I think that these tools should have two goals, the first is to report your time and the second is to make you motivated to work more. They both have a leaderboard which can make you more competitive if you want to be the first among others, but I also like to challenge myself and beat my own records, and here you have the “On Fire” badge from Codealike. I like to see that badge for a few days in a row, it really motivates me. Another thing that motivates me is to see the detailed metrics from Codealike. They have a lot of cool ways to show you how you spent your time coding or at what times you are most productive.
If you’re a Microsft MVP, you can have Codealike for free if you contact them, and WakaTime can extend your premium trial if you share their product on Twitter or with your friends by email. I tried to get another week of premium by staring their Github repo but it didn’t worked 🙁
You can use WakaTime with all the features for $9/month, and Codealike for $10/month or 100$/year. There’s not a big difference in the price, but there’s a big difference in the number of features available, if this is important to you.
I tested WakaTime in Visual Studio 2013 and Eclipse Kepler. In VS it has some issues with the amount of time tracked and I’m curious why it didn’t gave me the extra premium week.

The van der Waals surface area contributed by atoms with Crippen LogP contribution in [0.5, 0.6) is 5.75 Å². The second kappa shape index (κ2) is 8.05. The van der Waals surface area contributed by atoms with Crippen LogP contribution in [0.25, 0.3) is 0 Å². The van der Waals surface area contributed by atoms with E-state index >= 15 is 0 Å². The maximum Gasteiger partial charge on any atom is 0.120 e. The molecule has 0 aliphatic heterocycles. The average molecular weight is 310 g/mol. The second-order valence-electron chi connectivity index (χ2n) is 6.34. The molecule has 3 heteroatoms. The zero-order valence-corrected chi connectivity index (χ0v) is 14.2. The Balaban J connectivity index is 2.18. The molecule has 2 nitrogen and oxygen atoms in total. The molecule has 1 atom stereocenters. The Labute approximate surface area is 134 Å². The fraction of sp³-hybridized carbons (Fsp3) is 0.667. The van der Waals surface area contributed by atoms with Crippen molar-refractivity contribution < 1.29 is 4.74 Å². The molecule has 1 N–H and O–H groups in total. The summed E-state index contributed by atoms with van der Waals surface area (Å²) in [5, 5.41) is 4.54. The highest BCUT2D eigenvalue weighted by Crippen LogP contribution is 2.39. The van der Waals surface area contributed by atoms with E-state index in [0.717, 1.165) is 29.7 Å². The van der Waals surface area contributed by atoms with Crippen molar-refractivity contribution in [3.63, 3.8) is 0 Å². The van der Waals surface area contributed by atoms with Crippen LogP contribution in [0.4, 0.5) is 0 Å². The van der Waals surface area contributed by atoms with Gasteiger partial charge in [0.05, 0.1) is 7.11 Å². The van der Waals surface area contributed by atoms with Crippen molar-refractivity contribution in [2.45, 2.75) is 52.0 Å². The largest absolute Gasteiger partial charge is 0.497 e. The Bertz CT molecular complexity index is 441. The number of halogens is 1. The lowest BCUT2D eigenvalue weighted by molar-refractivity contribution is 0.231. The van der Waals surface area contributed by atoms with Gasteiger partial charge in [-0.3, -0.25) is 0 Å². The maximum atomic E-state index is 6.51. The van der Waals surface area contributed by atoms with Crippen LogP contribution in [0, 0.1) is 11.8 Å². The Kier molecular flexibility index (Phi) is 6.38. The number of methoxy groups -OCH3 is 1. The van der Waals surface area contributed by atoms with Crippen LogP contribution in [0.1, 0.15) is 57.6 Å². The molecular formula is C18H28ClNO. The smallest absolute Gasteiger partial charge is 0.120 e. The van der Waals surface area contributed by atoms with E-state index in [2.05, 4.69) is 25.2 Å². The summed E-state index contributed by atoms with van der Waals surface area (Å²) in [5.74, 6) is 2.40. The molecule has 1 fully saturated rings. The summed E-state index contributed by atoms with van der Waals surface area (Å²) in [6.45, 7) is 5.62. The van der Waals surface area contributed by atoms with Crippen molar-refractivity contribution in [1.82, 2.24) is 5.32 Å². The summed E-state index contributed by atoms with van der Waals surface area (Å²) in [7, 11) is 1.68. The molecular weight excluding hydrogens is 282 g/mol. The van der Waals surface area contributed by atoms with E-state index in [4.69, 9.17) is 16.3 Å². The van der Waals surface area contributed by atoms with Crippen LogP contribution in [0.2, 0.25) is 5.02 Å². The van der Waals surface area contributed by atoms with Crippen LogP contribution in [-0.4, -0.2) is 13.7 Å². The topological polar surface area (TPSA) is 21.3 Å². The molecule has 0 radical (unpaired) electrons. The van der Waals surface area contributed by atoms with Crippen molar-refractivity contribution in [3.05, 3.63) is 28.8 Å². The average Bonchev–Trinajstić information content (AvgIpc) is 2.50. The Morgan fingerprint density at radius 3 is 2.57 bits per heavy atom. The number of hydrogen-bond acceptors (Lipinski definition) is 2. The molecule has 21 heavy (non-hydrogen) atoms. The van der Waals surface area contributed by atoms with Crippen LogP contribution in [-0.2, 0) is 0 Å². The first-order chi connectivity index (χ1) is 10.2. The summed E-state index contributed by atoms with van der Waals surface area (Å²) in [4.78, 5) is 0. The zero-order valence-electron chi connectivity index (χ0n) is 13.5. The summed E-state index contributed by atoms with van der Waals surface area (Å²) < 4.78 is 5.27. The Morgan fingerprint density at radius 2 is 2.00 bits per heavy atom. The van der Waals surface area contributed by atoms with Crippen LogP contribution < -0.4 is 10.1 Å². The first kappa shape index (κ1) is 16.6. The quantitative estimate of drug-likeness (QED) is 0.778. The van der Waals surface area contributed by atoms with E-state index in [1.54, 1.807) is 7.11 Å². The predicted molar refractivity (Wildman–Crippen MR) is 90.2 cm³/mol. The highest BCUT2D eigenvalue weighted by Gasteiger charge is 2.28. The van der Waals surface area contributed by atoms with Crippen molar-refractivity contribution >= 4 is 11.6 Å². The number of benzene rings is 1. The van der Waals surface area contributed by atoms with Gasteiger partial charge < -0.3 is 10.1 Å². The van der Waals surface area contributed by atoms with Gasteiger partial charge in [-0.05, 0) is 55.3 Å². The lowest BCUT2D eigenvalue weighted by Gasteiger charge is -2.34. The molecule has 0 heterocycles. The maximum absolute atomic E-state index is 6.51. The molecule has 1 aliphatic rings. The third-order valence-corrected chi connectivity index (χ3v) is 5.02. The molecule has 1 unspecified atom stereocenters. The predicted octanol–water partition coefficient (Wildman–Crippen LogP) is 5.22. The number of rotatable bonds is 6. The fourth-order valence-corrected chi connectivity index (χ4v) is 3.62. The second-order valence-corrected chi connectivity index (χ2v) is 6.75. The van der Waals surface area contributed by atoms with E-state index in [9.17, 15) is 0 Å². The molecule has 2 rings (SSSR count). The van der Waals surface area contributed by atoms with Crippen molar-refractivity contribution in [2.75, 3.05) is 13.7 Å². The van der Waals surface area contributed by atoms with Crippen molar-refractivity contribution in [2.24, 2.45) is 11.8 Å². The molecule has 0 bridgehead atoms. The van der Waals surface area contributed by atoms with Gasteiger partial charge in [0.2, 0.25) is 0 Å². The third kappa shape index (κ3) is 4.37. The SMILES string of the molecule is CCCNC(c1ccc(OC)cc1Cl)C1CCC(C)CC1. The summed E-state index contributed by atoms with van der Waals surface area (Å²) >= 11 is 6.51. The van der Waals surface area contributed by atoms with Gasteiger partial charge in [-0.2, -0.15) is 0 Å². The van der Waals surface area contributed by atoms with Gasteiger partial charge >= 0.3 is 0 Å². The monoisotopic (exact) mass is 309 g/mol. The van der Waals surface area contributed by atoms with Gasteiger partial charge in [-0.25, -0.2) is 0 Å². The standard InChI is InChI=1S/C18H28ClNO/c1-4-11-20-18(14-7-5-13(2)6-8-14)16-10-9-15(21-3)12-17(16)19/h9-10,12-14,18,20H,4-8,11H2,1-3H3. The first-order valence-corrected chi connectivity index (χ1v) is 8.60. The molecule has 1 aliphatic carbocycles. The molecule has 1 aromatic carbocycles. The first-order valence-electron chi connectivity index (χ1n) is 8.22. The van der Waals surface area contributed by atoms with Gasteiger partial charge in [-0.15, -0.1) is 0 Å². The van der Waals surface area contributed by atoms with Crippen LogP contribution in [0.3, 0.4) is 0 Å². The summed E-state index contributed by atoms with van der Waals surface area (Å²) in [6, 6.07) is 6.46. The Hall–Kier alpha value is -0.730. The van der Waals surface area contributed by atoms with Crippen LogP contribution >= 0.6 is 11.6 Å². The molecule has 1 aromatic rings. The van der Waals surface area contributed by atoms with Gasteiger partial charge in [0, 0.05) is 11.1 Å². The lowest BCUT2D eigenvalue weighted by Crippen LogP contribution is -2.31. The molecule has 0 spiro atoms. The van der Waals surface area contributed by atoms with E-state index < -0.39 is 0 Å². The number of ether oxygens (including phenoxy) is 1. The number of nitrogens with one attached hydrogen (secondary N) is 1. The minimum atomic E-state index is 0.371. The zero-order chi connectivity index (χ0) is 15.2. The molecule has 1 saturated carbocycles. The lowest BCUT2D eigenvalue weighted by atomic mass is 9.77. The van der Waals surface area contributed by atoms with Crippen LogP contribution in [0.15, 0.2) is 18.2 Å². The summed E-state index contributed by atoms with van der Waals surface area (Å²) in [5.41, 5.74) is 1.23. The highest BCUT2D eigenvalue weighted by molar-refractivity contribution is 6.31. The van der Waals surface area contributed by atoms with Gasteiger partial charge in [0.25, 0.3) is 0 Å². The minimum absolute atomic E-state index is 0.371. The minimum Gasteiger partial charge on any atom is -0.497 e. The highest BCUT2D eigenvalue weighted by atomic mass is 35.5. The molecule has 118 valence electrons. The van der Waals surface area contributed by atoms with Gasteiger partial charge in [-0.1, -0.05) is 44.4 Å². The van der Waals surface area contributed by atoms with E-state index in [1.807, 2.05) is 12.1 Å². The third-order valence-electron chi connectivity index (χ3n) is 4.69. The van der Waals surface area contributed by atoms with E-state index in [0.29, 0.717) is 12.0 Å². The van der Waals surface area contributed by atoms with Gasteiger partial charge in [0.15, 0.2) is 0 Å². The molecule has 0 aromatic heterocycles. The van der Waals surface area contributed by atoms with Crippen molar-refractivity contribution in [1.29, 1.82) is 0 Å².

I tested Codealike in the same environments as WakaTime. In Visual Studio it works perfectly, but for some reason, it causes the Eclipse IDE to crash a few seconds after launch, so I had to uninstall it. To be honest, Eclipse was crashing on its own from time to time, I don’t know if other things were interfering with it, but still, I wish I could see how Codealike was tracking data from it compared to VS.
For Codealike, I wish they could make plugins for other editors, or at least make their API public so we can build them ourselves. Also, I wish they could clean the dashboard a little and remove the scrolling.
For WakaTime, I would love to see some new features and better integration for IDEs.
I’m not writing this article to say which one of them you should use, because although they seem to do the same thing, they have similar features that work in a slightly different way. Comparing WakaTime with Codealike is not easy. The first one is available to more developers, and if you just want to track your time then it’s ok for you, but if you like to see more data about your work and you like the extra features, then I strongly recommend Codealike.Follow @thewindev